Pioneer Banque, Seattle 1976

I had occassion to work for Mingus (watching the door, not playing in his band) in Seattle a while before he died, shortly after he had written Cumbia & Jazz Fusion. I was able to talk with him a little and asked him how he arrived at the changes to Goodbye Porkpie Hat, which is an F blues, but does not have standard blues changes. He answered that that was what he heard, but added that he was now playing it in E, a half step lower.

There are millions of Mingus stories, but I got to hear him say "I've got a gun!" and cause a barmaid to burst into tears. The place was the Pioneer Banque, a club run by the Greek Mob. The owner had a reputation for not paying his bands, e.g., Bill Evans did not get paid. Mingus had made a deal to get paid $250 before the gig began and $250 at the end of the night. I was supposed to watch out for his interests and look mean. One night the bartender did not want to pay him out of the cash register, saying that he had to count the money, etc. Mingus said he was going to sit there and not leave the club until he got paid.

An argument ensued and Mingus insisted on being paid. "I'm a great artist and I deserve to be paid," I heard him say. The barmaid tried to reason with him, but he started calling her a white bitch and putting her down until she started crying. Then he told everybody that he had a gun and would use it. I really doubt that he had one, but it was effective rhetoric. He finally got paid.

I also got to see an example of his mean treatment of his sidemen, but the guys he had with him just chalked it up to Mingus being Mingus. I had loaned him some music stands. He had two for himself, and Jack Walrath had one. When they got out Cumbia & Jazz Fusion, Mingus spread his music out across two stands. Walrath couldn't find his music and complained that he couldn't play it without the music. Mingus snarled at him, "If you don't have it memorized by now, you ought to hang yourself."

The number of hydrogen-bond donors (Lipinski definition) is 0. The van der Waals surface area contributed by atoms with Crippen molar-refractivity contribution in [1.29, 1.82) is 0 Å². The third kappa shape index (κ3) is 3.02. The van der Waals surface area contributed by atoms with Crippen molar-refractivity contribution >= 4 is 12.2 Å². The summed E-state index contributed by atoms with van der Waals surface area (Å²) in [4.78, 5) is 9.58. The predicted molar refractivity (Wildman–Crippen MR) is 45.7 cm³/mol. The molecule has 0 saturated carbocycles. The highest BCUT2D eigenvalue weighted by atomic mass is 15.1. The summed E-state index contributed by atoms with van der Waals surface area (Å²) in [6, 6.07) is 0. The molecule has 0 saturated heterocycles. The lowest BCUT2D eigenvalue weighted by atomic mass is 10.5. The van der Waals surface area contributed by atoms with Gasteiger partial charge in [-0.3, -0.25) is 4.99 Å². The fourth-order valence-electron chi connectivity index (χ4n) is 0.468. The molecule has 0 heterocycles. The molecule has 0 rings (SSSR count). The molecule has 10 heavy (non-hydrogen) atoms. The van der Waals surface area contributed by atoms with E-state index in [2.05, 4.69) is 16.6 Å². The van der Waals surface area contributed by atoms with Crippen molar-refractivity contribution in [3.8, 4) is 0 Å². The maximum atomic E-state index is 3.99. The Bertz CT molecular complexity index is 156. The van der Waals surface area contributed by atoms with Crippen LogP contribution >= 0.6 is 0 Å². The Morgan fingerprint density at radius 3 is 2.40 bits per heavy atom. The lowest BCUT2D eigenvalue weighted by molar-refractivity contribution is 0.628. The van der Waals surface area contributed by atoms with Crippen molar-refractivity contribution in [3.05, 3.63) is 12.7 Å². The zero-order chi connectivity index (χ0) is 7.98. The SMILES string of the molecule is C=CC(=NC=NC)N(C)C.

Otherwise Charles was personable. As far as his run in with the bartender, he had every right to use whatever means of persuasion at hand. Otherwise, they would have treated him as they had other performers. The band had travel to the gig covered, but had pay their own food and lodging. That meant that they had to split $500 per night 5 ways, and Mingus probably got more than the other guys; so they were making enough to live on and that's about it.

The members of the band were Dannie Richmond, George Adams, Danny Mixon, Walrath, and Mingus.

Robert Gwynne (